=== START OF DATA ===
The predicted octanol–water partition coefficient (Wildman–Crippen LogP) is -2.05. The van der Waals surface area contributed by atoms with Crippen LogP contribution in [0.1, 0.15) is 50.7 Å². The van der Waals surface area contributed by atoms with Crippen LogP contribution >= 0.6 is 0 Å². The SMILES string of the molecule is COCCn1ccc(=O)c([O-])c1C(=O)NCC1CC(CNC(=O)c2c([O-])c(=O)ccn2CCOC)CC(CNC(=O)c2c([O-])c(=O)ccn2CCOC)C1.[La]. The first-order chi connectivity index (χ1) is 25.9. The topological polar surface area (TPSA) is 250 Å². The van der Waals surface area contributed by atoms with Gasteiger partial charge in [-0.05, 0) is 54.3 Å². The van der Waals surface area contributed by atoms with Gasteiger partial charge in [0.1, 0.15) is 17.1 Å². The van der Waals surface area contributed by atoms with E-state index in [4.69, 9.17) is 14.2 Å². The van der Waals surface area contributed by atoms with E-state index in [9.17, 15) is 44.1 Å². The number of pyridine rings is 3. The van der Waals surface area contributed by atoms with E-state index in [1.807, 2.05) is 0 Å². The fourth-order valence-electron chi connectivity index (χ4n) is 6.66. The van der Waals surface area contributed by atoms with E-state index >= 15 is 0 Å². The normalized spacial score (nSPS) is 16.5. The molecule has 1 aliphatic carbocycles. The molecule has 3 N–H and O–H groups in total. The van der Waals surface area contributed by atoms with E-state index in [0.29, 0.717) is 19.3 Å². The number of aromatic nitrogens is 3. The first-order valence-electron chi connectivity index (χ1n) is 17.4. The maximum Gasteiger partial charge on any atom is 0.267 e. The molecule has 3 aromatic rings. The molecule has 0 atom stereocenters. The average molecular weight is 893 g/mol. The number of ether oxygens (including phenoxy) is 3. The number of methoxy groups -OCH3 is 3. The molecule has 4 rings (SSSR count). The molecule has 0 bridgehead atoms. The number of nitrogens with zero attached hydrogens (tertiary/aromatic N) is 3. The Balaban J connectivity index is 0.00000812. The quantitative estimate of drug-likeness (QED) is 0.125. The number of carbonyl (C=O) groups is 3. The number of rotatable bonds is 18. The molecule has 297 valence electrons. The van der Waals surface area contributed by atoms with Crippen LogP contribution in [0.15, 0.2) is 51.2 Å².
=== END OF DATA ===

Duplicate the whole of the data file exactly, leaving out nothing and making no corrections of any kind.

The predicted octanol–water partition coefficient (Wildman–Crippen LogP) is -2.05. The van der Waals surface area contributed by atoms with Crippen LogP contribution in [0.1, 0.15) is 50.7 Å². The van der Waals surface area contributed by atoms with Crippen LogP contribution >= 0.6 is 0 Å². The SMILES string of the molecule is COCCn1ccc(=O)c([O-])c1C(=O)NCC1CC(CNC(=O)c2c([O-])c(=O)ccn2CCOC)CC(CNC(=O)c2c([O-])c(=O)ccn2CCOC)C1.[La]. The first-order chi connectivity index (χ1) is 25.9. The topological polar surface area (TPSA) is 250 Å². The van der Waals surface area contributed by atoms with Gasteiger partial charge in [-0.05, 0) is 54.3 Å². The van der Waals surface area contributed by atoms with Gasteiger partial charge in [0.1, 0.15) is 17.1 Å². The van der Waals surface area contributed by atoms with E-state index in [4.69, 9.17) is 14.2 Å². The van der Waals surface area contributed by atoms with E-state index in [9.17, 15) is 44.1 Å². The number of pyridine rings is 3. The van der Waals surface area contributed by atoms with E-state index in [1.807, 2.05) is 0 Å². The fourth-order valence-electron chi connectivity index (χ4n) is 6.66. The van der Waals surface area contributed by atoms with E-state index >= 15 is 0 Å². The normalized spacial score (nSPS) is 16.5. The molecule has 1 aliphatic carbocycles. The molecule has 3 N–H and O–H groups in total. The van der Waals surface area contributed by atoms with E-state index in [0.29, 0.717) is 19.3 Å². The number of aromatic nitrogens is 3. The first-order valence-electron chi connectivity index (χ1n) is 17.4. The maximum Gasteiger partial charge on any atom is 0.267 e. The molecule has 3 aromatic rings. The molecule has 0 atom stereocenters. The average molecular weight is 893 g/mol. The number of ether oxygens (including phenoxy) is 3. The number of methoxy groups -OCH3 is 3. The molecule has 4 rings (SSSR count). The molecule has 0 bridgehead atoms. The number of nitrogens with zero attached hydrogens (tertiary/aromatic N) is 3. The Balaban J connectivity index is 0.00000812. The quantitative estimate of drug-likeness (QED) is 0.125. The number of carbonyl (C=O) groups is 3. The number of rotatable bonds is 18. The molecule has 297 valence electrons. The van der Waals surface area contributed by atoms with Crippen LogP contribution in [0.15, 0.2) is 51.2 Å².